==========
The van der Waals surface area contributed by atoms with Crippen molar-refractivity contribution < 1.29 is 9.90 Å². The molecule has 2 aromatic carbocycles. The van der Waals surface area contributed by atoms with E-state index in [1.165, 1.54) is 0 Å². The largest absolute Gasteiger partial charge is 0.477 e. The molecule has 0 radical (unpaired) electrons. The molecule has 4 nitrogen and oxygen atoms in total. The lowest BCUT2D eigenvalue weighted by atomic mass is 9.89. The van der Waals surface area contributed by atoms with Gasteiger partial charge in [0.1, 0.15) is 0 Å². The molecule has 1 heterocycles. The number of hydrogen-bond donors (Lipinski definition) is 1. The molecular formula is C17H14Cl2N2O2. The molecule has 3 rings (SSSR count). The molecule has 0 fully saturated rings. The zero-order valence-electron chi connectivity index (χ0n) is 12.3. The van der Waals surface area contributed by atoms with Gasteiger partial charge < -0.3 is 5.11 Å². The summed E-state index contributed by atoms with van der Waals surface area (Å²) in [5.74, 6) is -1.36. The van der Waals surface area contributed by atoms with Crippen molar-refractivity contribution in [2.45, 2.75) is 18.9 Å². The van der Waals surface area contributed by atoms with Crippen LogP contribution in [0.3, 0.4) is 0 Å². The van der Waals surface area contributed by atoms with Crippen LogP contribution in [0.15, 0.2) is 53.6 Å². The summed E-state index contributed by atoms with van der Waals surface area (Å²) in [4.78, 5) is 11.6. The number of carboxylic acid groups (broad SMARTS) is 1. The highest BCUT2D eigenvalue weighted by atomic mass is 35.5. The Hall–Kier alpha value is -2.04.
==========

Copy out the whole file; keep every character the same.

The van der Waals surface area contributed by atoms with Crippen molar-refractivity contribution < 1.29 is 9.90 Å². The molecule has 2 aromatic carbocycles. The van der Waals surface area contributed by atoms with E-state index in [1.165, 1.54) is 0 Å². The largest absolute Gasteiger partial charge is 0.477 e. The molecule has 0 radical (unpaired) electrons. The molecule has 4 nitrogen and oxygen atoms in total. The lowest BCUT2D eigenvalue weighted by atomic mass is 9.89. The van der Waals surface area contributed by atoms with Gasteiger partial charge in [0.1, 0.15) is 0 Å². The molecule has 1 heterocycles. The number of hydrogen-bond donors (Lipinski definition) is 1. The molecular formula is C17H14Cl2N2O2. The molecule has 3 rings (SSSR count). The molecule has 0 fully saturated rings. The zero-order valence-electron chi connectivity index (χ0n) is 12.3. The van der Waals surface area contributed by atoms with Gasteiger partial charge < -0.3 is 5.11 Å². The summed E-state index contributed by atoms with van der Waals surface area (Å²) in [5.74, 6) is -1.36. The van der Waals surface area contributed by atoms with Crippen molar-refractivity contribution in [2.45, 2.75) is 18.9 Å². The van der Waals surface area contributed by atoms with Crippen LogP contribution in [0.3, 0.4) is 0 Å². The van der Waals surface area contributed by atoms with Crippen LogP contribution in [0.15, 0.2) is 53.6 Å². The summed E-state index contributed by atoms with van der Waals surface area (Å²) in [4.78, 5) is 11.6. The number of carboxylic acid groups (broad SMARTS) is 1. The highest BCUT2D eigenvalue weighted by atomic mass is 35.5. The Hall–Kier alpha value is -2.04.